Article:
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Key facts
Full title The Rest on the Flight into Egypt
Artist Orazio Gentileschi
Artist dates 1563 - 1639
Date made about 1620
Medium and support Oil on canvas
Dimensions 175.6 × 218 cm
Acquisition credit On loan from Birmingham Museums Trust on behalf of Birmingham City Council
Inventory number L1311
Location Room 32
Art route(s) B
Image copyright On loan from Birmingham Museums Trust on behalf of Birmingham City Council
Collection Main Collection
The Rest on the Flight into Egypt
Orazio Gentileschi

The Holy Family enjoys a peaceful moment of rest on its journey into Egypt. The Virgin reclines on the hard, stony ground, steadying herself as she nurses the infant Christ, who is nestled in her lap. Joseph slumbers nearby, his head thrown back as a bulging sack supports his sprawling weight. The stepped shape of the crumbling brick-and-plaster wall echoes the pose of the Virgin and, behind it, a donkey waits patiently, its charming furry head anchoring the composition at centre.

Gentileschi’s design is rigorously simple, with few extraneous details. Though he has constructed the scene carefully, his technique owes much to real-life observation. It was commonplace for Gentileschi to get models to pose for him, and the man who plays Joseph here reappears in a painting of Lot and his Daughters (1622; The J. Paul Getty Museum, Los Angeles). Most striking, perhaps, is Gentileschi’s exceptional skill in depicting different surface textures. The donkey’s head is rendered with astonishing realism, and he delights in painting the selection of richly coloured fabrics in the foreground, breaking up the earthy red and yellow ochre of Joseph’s garments, and the lavender and ultramarine of the Virgin’s, with different shades of white and grey. The smooth surface of the plasterwork on the wall, with its chips and cracks, contrasts with these swathes of crumpled drapery.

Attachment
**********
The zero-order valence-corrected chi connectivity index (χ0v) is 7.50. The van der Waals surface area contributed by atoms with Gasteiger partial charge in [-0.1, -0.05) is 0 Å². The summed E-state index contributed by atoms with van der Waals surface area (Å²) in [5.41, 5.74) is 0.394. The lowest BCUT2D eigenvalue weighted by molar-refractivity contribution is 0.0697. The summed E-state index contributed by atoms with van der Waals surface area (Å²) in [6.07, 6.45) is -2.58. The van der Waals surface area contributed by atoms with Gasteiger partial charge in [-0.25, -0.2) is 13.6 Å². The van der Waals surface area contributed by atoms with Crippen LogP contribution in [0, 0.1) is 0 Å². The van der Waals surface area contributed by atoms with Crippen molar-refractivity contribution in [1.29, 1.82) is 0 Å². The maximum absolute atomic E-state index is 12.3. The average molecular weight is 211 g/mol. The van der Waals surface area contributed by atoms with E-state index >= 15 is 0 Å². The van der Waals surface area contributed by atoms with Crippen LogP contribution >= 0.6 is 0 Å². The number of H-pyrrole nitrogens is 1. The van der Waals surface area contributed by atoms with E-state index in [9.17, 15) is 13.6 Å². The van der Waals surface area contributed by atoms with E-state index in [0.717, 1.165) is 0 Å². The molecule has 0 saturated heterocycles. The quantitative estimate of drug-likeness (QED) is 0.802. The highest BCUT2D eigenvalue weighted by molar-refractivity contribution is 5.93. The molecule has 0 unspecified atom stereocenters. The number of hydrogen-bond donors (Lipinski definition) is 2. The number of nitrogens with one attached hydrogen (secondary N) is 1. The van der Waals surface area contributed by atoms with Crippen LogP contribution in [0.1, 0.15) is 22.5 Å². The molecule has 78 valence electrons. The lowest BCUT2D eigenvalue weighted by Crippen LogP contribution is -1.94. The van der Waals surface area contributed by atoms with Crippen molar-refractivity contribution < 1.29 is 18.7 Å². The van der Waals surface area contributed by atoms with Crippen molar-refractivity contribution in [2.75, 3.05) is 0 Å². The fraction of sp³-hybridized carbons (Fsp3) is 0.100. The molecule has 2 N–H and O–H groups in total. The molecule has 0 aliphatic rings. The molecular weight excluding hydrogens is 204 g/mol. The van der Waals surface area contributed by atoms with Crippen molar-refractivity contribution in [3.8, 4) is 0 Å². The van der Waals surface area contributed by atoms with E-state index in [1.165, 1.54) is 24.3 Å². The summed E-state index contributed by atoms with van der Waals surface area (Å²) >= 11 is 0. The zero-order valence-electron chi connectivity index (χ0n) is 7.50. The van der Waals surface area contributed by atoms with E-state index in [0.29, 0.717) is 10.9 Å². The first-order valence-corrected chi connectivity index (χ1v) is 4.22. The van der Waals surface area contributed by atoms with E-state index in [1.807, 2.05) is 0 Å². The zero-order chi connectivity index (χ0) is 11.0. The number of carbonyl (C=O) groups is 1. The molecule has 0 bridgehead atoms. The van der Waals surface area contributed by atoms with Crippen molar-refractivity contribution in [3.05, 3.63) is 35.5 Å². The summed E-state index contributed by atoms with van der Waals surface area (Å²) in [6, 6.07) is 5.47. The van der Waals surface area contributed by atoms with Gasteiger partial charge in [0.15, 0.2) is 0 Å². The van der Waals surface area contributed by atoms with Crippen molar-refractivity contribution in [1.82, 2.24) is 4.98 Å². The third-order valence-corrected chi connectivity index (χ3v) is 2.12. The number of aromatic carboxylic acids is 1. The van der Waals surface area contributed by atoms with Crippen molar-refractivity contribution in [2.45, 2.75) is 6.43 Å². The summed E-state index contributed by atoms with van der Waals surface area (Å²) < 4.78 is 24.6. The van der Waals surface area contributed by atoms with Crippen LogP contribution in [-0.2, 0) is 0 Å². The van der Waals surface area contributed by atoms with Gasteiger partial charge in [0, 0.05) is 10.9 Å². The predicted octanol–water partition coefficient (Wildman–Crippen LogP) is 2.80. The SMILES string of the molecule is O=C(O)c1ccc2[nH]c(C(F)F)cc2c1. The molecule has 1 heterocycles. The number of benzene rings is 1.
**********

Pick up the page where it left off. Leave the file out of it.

The touching domesticity of this scene is indebted to Caravaggio’s painting of the same subject (Palazzo Doria Pamphilj, Rome). Both artists were in Rome at the turn of the 17th century and were acquainted with one another. It is not known precisely when or for whom Gentileschi’s Rest on the Flight into Egypt was painted, but the composition exists in at least four autograph variants, pointing to its popularity. This version probably served as the prototype for all others but is unique in its inclusion of the donkey and the nude Christ Child.

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